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Ranking all of Steph’s teammates: #33 — Andris Biedriņš


Utah Jazz v Golden State Warriors, Game 4 Photo by Rocky Widner/NBAE via Getty Images

During his time with the Golden State Warriors, Steph Curry has had 106 teammates who have appeared in at least one game. Some played in exactly one game, while others played in hundreds. Some never actually played in a game that Curry was active for, while others formed historically great partnerships with him.

And I’m ranking all 106 of them before a new season starts and he adds to the tally. Better get a move on.

Players are ranked — and stats are shown — based only on their time as Curry’s teammate. How good/bad they were in other organizations doesn’t matter. How good/bad they were on pre-2009-10 Warriors teams doesn’t matter.

#33 — Andris Biedriņš

Charlotte Bobcats v Golden State Warriors Photo by Rocky Widner/NBAE via Getty Images

Games: 192 (11th out of 106)
Points per game: 2.9 (T-86th out of 106)
Rebounds per game: 5.3 (T-14th out of 106)
Assists per game: 0.8 (T-66th out of 106)

Oh, Beans. I have nothing but fond memories of Andris Biedriņš, even if the last few years of his career were exceedingly rough to watch.

Truthfully, I’m probably ranking Biedriņš a touch too high, since his best years with the Dubs came before Curry arrived. In the three-year span from the We Believe Warriors to the final year BC (Before Curry), Beans averaged 10.5 points, 10.0 rebounds, and 1.5 blocks per game, while shooting 60.1% from the field. He was a beast.

In the first two years AC (After Curry), Biedriņš saw his minutes drop, his role diminish, and his confidence plummet as the free throw issues really took shape. In those two years he averaged 5.0 points, 7.4 rebounds, and 1.0 blocks per game, while shooting 55.3% from the field.

And then he slowly drifted away into barely playing, before Golden State traded him to Utah to help facilitate the Andre Iguodala signing. He played just nine games for the Jazz before hanging up his NBA sneakers.

It may not have been the best version of Biedriņš that shared the court with Curry, but he was still a very impactful player. He was at times excellent on defense, as he had a stellar combination of length, timing, and the ability to remain upright when defending the rim. Even as his offensive confidence faltered, and he became a liability on that end of the court, he always graded out as a strong defensive player, both by the eye test and by the advanced metrics.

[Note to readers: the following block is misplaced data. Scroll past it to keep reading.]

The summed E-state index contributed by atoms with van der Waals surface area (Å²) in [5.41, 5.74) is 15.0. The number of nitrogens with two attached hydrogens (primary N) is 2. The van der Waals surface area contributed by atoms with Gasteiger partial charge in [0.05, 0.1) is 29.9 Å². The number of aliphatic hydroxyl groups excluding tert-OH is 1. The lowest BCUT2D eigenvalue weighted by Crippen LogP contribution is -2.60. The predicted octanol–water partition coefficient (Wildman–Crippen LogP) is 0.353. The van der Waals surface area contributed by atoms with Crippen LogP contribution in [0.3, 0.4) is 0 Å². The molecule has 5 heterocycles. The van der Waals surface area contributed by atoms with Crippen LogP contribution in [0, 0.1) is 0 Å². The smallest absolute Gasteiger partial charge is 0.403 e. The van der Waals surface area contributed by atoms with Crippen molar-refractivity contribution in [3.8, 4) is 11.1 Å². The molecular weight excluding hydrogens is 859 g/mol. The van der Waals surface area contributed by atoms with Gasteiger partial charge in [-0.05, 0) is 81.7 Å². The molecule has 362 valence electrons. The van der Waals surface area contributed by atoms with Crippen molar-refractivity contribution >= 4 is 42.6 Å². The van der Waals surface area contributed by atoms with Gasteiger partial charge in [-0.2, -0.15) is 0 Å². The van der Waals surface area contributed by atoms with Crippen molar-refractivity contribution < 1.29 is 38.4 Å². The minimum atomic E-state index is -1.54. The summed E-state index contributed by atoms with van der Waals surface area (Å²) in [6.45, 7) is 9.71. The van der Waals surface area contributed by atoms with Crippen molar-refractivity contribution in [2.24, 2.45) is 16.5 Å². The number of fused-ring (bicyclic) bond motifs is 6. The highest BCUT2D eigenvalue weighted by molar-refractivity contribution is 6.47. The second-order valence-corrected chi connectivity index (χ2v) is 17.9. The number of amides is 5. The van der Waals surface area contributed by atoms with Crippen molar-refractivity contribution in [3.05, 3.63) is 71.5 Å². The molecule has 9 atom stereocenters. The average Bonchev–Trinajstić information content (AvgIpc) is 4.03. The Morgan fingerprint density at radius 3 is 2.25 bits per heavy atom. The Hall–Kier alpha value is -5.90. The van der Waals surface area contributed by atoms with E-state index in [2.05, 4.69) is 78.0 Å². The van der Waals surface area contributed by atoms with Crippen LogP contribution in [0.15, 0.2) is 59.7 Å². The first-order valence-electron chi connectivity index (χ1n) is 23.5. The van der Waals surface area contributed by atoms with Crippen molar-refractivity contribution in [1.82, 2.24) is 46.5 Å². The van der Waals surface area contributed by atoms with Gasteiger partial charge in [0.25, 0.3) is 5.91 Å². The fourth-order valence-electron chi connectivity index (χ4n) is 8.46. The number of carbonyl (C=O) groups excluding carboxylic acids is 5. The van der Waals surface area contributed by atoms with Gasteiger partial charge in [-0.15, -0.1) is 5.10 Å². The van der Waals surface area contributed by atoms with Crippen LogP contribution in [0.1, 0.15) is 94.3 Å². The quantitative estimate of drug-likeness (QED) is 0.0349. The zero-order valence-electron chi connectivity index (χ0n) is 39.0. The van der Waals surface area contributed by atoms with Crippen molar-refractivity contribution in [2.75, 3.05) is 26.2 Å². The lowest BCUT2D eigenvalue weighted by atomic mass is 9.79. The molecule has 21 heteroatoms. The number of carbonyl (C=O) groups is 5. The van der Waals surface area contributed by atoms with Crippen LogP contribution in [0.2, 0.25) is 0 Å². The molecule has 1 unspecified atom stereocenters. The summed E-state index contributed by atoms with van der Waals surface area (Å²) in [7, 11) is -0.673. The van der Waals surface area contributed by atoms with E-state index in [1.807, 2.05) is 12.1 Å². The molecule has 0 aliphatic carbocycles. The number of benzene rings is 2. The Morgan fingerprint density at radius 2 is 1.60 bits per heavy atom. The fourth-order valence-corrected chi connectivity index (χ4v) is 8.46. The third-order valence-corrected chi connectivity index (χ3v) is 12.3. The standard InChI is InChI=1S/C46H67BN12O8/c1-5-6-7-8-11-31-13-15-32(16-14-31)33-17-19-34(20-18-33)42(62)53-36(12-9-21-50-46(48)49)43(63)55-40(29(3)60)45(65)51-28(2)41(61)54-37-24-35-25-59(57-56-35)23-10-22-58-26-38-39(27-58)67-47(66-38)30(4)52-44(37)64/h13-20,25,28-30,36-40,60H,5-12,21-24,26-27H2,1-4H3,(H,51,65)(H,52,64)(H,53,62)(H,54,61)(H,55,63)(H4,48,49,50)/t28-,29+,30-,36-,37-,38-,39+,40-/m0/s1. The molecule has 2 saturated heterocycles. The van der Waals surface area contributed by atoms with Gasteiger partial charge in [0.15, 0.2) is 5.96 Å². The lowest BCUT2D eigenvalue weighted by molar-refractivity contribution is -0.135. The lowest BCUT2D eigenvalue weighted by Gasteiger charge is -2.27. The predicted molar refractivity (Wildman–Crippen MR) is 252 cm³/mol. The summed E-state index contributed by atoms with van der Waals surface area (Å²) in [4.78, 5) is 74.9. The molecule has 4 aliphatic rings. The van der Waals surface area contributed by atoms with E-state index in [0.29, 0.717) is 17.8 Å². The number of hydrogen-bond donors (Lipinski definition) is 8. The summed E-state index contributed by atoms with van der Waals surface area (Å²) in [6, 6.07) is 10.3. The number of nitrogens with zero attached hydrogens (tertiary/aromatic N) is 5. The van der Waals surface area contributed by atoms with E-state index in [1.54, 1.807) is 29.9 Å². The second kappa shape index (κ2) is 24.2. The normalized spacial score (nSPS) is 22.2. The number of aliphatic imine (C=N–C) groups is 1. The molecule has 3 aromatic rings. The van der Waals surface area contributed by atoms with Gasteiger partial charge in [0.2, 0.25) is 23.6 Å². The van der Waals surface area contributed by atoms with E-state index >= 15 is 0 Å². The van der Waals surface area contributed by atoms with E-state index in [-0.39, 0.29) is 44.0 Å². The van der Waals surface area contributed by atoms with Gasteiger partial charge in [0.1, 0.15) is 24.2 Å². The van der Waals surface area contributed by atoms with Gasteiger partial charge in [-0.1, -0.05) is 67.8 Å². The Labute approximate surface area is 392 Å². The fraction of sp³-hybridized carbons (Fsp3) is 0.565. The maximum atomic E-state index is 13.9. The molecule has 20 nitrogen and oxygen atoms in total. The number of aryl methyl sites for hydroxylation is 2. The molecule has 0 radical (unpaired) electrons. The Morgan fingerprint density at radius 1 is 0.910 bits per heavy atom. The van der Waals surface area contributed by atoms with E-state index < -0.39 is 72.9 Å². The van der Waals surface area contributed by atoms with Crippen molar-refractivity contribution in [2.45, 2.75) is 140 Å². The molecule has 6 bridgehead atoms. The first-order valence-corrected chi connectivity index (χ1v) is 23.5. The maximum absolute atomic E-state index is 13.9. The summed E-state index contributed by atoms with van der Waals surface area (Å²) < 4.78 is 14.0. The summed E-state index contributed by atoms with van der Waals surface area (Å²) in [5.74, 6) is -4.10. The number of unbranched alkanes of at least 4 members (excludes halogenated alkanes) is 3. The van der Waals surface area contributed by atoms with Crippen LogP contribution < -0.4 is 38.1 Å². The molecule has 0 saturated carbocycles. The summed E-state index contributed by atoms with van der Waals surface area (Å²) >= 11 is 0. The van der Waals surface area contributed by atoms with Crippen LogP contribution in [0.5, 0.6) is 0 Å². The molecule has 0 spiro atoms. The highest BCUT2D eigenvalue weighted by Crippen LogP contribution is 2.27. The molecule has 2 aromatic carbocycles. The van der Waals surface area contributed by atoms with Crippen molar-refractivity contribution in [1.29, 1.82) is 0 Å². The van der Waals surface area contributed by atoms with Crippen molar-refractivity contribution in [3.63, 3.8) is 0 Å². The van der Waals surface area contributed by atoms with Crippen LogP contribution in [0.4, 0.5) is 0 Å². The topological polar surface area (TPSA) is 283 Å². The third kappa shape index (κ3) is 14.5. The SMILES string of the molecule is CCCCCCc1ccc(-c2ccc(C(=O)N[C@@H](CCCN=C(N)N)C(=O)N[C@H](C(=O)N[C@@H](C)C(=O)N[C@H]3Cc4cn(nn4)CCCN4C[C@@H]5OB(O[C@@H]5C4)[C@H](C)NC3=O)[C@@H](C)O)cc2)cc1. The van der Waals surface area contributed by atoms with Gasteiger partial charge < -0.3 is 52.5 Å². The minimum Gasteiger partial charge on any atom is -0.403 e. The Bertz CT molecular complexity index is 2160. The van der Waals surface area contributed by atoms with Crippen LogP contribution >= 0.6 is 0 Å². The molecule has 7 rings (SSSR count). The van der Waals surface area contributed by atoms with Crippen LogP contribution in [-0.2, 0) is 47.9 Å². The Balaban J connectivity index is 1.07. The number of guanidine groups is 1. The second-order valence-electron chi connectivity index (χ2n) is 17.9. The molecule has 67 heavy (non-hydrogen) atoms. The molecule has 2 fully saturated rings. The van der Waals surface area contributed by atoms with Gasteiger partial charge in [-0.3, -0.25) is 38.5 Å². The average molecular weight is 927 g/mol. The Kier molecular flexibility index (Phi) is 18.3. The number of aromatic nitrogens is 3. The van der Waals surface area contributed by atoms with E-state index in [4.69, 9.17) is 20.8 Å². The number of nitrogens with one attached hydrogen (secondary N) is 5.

Above all else, I’ll always remember Biedriņš for his rebounding, which felt on a different level than other NBA players. Beans had good rebounding totals, but not in range of some other centers; but I attribute that to the fact that he wasn’t concerned with individual rebounding totals, just team ones. He was always willing to volleyball bat the ball out to a teammate to increase the odds of Golden State having the ball.

During Biedriņš’ peak, I would occasionally keep a tally of how many offensive possessions he kept alive without getting credited for an offensive rebound. It was always a lot.

It was rough watching his offensive decline, and seeing a person lose all of their confidence on live TV. But it shouldn’t make us forget how good he was at defense and rebounding. And for that, he was Steph Curry’s 33rd-best teammate.

Oh, and also ...


What do you think of Andris Biedriņš’ ranking?

This poll is closed

  • 17%
    He was better than #33
    (17 votes)
  • 30%
    #33 is about right
    (30 votes)
  • 53%
    He was worse than #33
    (53 votes)
100 votes total Vote Now

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